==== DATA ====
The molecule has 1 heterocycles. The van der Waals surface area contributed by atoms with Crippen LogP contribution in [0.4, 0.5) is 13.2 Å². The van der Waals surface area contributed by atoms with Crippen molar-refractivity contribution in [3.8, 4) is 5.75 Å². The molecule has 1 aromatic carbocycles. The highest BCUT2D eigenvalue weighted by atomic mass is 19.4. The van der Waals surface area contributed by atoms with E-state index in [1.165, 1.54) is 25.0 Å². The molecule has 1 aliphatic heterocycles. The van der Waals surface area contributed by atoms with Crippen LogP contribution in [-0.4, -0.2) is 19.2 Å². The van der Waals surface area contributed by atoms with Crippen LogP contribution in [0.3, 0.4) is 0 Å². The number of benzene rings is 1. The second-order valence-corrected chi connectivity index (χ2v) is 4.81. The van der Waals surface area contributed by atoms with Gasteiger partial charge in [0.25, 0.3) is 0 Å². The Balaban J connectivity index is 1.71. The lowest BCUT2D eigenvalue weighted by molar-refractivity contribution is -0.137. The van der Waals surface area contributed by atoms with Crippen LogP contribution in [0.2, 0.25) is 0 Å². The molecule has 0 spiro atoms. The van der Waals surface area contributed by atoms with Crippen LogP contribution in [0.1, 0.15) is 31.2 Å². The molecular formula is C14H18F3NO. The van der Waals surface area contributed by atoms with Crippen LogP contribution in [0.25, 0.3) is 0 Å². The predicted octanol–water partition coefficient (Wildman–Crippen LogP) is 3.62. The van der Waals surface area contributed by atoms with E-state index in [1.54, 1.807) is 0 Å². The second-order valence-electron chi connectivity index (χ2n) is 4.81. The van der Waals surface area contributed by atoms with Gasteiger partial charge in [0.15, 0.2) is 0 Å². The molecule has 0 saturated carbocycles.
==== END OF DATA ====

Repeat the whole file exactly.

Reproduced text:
The molecule has 1 heterocycles. The van der Waals surface area contributed by atoms with Crippen LogP contribution in [0.4, 0.5) is 13.2 Å². The van der Waals surface area contributed by atoms with Crippen molar-refractivity contribution in [3.8, 4) is 5.75 Å². The molecule has 1 aromatic carbocycles. The highest BCUT2D eigenvalue weighted by atomic mass is 19.4. The van der Waals surface area contributed by atoms with E-state index in [1.165, 1.54) is 25.0 Å². The molecule has 1 aliphatic heterocycles. The van der Waals surface area contributed by atoms with Crippen LogP contribution in [-0.4, -0.2) is 19.2 Å². The van der Waals surface area contributed by atoms with Crippen LogP contribution in [0.3, 0.4) is 0 Å². The number of benzene rings is 1. The second-order valence-corrected chi connectivity index (χ2v) is 4.81. The van der Waals surface area contributed by atoms with Gasteiger partial charge in [0.25, 0.3) is 0 Å². The Balaban J connectivity index is 1.71. The lowest BCUT2D eigenvalue weighted by molar-refractivity contribution is -0.137. The van der Waals surface area contributed by atoms with Crippen LogP contribution in [0.2, 0.25) is 0 Å². The molecule has 0 spiro atoms. The van der Waals surface area contributed by atoms with Crippen LogP contribution in [0.1, 0.15) is 31.2 Å². The molecular formula is C14H18F3NO. The van der Waals surface area contributed by atoms with Crippen LogP contribution in [0.25, 0.3) is 0 Å². The predicted octanol–water partition coefficient (Wildman–Crippen LogP) is 3.62. The van der Waals surface area contributed by atoms with E-state index in [1.54, 1.807) is 0 Å². The second-order valence-electron chi connectivity index (χ2n) is 4.81. The van der Waals surface area contributed by atoms with Gasteiger partial charge in [0.15, 0.2) is 0 Å². The molecule has 0 saturated carbocycles.